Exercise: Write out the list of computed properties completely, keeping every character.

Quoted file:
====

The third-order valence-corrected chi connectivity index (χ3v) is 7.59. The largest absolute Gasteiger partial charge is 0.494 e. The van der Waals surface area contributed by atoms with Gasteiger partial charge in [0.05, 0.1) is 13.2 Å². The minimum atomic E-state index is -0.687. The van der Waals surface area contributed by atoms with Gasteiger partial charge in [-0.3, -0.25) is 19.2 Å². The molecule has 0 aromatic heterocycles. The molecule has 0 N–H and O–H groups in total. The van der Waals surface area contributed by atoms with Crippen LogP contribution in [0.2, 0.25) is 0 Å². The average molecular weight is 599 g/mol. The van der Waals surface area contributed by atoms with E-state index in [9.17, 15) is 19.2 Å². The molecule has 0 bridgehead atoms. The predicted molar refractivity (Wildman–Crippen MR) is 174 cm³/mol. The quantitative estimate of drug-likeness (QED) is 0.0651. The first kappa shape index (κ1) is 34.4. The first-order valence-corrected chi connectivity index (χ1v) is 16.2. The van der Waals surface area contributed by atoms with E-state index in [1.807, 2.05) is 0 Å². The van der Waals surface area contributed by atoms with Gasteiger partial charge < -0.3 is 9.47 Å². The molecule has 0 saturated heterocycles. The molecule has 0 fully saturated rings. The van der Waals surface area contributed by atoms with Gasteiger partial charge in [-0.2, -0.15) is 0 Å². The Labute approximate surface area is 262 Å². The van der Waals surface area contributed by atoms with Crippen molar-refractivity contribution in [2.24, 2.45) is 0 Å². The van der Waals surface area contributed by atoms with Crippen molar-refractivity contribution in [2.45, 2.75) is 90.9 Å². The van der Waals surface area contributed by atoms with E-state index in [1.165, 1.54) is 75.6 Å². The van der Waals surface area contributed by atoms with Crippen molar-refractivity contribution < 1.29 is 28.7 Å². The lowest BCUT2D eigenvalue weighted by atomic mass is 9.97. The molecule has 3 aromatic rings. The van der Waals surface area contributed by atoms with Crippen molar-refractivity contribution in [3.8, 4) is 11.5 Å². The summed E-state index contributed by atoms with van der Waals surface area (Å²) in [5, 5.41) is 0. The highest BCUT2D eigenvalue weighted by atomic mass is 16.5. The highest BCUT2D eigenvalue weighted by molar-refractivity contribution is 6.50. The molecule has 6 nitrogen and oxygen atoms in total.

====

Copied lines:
The third-order valence-corrected chi connectivity index (χ3v) is 7.59. The largest absolute Gasteiger partial charge is 0.494 e. The van der Waals surface area contributed by atoms with Gasteiger partial charge in [0.05, 0.1) is 13.2 Å². The minimum atomic E-state index is -0.687. The van der Waals surface area contributed by atoms with Gasteiger partial charge in [-0.3, -0.25) is 19.2 Å². The molecule has 0 aromatic heterocycles. The molecule has 0 N–H and O–H groups in total. The van der Waals surface area contributed by atoms with Crippen LogP contribution in [0.2, 0.25) is 0 Å². The average molecular weight is 599 g/mol. The van der Waals surface area contributed by atoms with E-state index in [9.17, 15) is 19.2 Å². The molecule has 0 bridgehead atoms. The predicted molar refractivity (Wildman–Crippen MR) is 174 cm³/mol. The quantitative estimate of drug-likeness (QED) is 0.0651. The first kappa shape index (κ1) is 34.4. The first-order valence-corrected chi connectivity index (χ1v) is 16.2. The van der Waals surface area contributed by atoms with E-state index in [1.807, 2.05) is 0 Å². The van der Waals surface area contributed by atoms with Gasteiger partial charge < -0.3 is 9.47 Å². The molecule has 0 saturated heterocycles. The molecule has 0 fully saturated rings. The van der Waals surface area contributed by atoms with Gasteiger partial charge in [-0.2, -0.15) is 0 Å². The Labute approximate surface area is 262 Å². The van der Waals surface area contributed by atoms with Crippen molar-refractivity contribution in [2.24, 2.45) is 0 Å². The van der Waals surface area contributed by atoms with Crippen molar-refractivity contribution in [2.45, 2.75) is 90.9 Å². The van der Waals surface area contributed by atoms with E-state index in [1.165, 1.54) is 75.6 Å². The van der Waals surface area contributed by atoms with Crippen molar-refractivity contribution < 1.29 is 28.7 Å². The lowest BCUT2D eigenvalue weighted by atomic mass is 9.97. The molecule has 3 aromatic rings. The van der Waals surface area contributed by atoms with Crippen molar-refractivity contribution in [3.8, 4) is 11.5 Å². The summed E-state index contributed by atoms with van der Waals surface area (Å²) in [5, 5.41) is 0. The highest BCUT2D eigenvalue weighted by atomic mass is 16.5. The highest BCUT2D eigenvalue weighted by molar-refractivity contribution is 6.50. The molecule has 6 nitrogen and oxygen atoms in total.